Creative art of making (and losing) fortunes reveals who really wants to be a millionaire

Artistic endeavour is not an attribute that ranks highly in most boardrooms. But those who believe the only way to a fortune is through gritty commerce should study a new list of the richest people in broadcasting which shows creativity can be as lucrative as running a giant industrial corporation.

Artistic endeavour is not an attribute that ranks highly in most boardrooms. But those who believe the only way to a fortune is through gritty commerce should study a new list of the richest people in broadcasting which shows creativity can be as lucrative as running a giant industrial corporation.

Certainly, the biggest winner of Who Wants To Be Millionaire is Paul Smith, the man who created the show. His fortune last year rose from £36m to £108m. He is among the biggest success stories in a "Rich List" of Britain's broadcasters published by Broadcast magazine.

Another prime example is Anne Wood of Ragdoll Productions – the company that makes Teletubbies – who is ranked at number three in the Broadcast list with an estimated £130m.

And several figures still better known as entertainers than corporate multimillionaires continue to add to their fortunes. Noel Edmonds had his wealth generated by two production companies rise from £40m to £70m over the past year; and Rowan Atkinson, who also benefits from stakes in two indie companies, had a £20m rise to £60m.

Jasper Carrott, whose 15 per cent stake in the Complete Communications company, the parent company of Celador which makes Who Wants To Be A Millionaire, has made him richer than his self-deprecating comic persona suggests, has seen his fortune rise from £32m to £48m. He is at number 14 in the list. At joint 22, the comedians Griff Rhys Jones and Mel Smith have £25m fortunes, thanks to the success of their Talkback Productions.

But some have lost money. Chris Evans, the former Virgin Radio DJ, lost £28m in the past 12 months and also his place as one of the 10 richest people in UK broadcasting. His wealth dropped from £80m to £52m pushed him from number eight to number 12, says Broadcast.

Other "casualties" included Carlton's chairman Michael Green, whose wealth is estimated to have decreased from £140m last year to £90m this year. And Kelvin MacKenzie, the head of the Wireless Group and former editor of The Sun, is recorded as suffering a £7m drop from £13m to £6m.

The advertising recession, the dot.com crash and the decline in media share values are blamed for a general drop in wealth among broadcasting moguls. The combined wealth of the top 100 has dropped from £2.5bn in 2000 to £2.3bn. But it was a good year for Labour peer Lord Alli, whose stakes in independent production companies, helped his estimated wealth rise from £6m to £25m.

There are only 14 women in the top 100; but though the figure is small it does mark a grouping of diverse women beginning to challenge the male hierarchy of media moguls. Anne Wood of Teletubbies fame has the highest placing at number three. The next woman on the list is Elisabeth Murdoch, the former managing director of Sky Networks at number 13. Denise O'Donoghue, MD of Hat Trick Productions is at number 16 with an estimated £35m fortune.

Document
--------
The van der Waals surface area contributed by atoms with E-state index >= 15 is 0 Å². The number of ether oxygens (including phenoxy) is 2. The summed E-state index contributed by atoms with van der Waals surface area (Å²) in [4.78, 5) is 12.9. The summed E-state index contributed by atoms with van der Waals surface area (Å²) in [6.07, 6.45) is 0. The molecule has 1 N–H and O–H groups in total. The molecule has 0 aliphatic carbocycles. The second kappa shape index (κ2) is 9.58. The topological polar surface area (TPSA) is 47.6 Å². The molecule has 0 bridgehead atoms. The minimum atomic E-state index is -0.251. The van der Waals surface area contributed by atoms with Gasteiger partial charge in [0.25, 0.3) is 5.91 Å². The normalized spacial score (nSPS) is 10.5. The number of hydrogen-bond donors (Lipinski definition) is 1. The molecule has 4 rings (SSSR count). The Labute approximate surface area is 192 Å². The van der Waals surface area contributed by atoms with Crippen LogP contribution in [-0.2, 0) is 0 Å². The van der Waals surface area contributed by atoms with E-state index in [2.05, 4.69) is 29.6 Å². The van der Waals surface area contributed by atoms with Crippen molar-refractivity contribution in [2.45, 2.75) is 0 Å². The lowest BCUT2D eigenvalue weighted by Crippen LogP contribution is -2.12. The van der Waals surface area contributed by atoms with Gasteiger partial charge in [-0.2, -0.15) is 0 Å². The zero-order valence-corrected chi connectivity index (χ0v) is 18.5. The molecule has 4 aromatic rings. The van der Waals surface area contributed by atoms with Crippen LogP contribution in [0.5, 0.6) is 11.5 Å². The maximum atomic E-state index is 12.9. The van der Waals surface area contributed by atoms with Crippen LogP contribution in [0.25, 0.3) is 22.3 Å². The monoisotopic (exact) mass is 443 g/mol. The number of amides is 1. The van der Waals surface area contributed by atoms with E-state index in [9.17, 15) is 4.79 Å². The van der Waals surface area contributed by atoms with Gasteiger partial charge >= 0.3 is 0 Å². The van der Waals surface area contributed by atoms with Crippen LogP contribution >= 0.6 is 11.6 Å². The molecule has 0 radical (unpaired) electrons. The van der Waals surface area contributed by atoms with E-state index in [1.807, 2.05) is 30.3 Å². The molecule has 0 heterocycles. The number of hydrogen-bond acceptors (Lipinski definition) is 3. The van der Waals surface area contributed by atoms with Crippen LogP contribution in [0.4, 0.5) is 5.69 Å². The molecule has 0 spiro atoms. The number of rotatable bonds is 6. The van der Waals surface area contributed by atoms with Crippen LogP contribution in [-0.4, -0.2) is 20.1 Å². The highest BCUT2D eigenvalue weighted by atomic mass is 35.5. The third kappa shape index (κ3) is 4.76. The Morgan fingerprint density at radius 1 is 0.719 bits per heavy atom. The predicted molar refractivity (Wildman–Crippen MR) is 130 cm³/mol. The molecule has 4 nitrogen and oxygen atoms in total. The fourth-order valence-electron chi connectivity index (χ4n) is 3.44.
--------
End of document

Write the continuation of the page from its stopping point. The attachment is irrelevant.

One of the most interesting female successes is Lynda La Plante, whose company, La Plante Productions, propelled her from £7m last year to £25m this year. The creator of Prime Suspect is a rare example of a screenwriter turning her talent into a fortune.

Katy Elliott, of Broadcast, said: "In spite of the recession that forced advertisers to tighten their purse strings it still seems the content business is a top earner. An astonishing 80 out of 100 in the list have made their money from producing TV or radio programmes. Maybe the list will look different in five to 10 years when the digital and broadband age has really kicked in, but for now the list represents a pretty traditional bunch of TV and radio folk."

The Broadcast Rich List was compiled for the first time last year. Now, as then, the top position is occupied by Sir Peter Michael, chairman of Classic FM, who is worth £185m.

New names this year include the Channel Health founder Joanne Sawicki, and the two founders of Static 2358, Jasper Smith and Mark Rock, who made £12m each from the sale of their interactive company to Open TV. Among those who have dropped out of the top 100 are Paul Killick of the doomed Money Channel, and the Capital Radio chief executive David Mansfield. The oldest multi-millionaire is the 74-year-old local newspaper and radio mogul Sir Ray Tindle. The youngest is 29-year-old Paul Bennun of the independent production company Somethin' Else, who is said to be worth £6.9m.

The two men at the top of the BBC are in the list, although they made their money in commercial television. The director-general Greg Dyke is said to be worth £15m as is his chairman Sir Christopher Bland.

But one can be successful in TV or radio and still avoid the publicity of inclusion in a Rich List. Peter Bazalgette, the man behind Big Brother, is technically an employee of the indie company Endemol Entertainment. Broadcast magazine admits: "We all know he must be worth a few bob, but we cannot pin down convincing figures."

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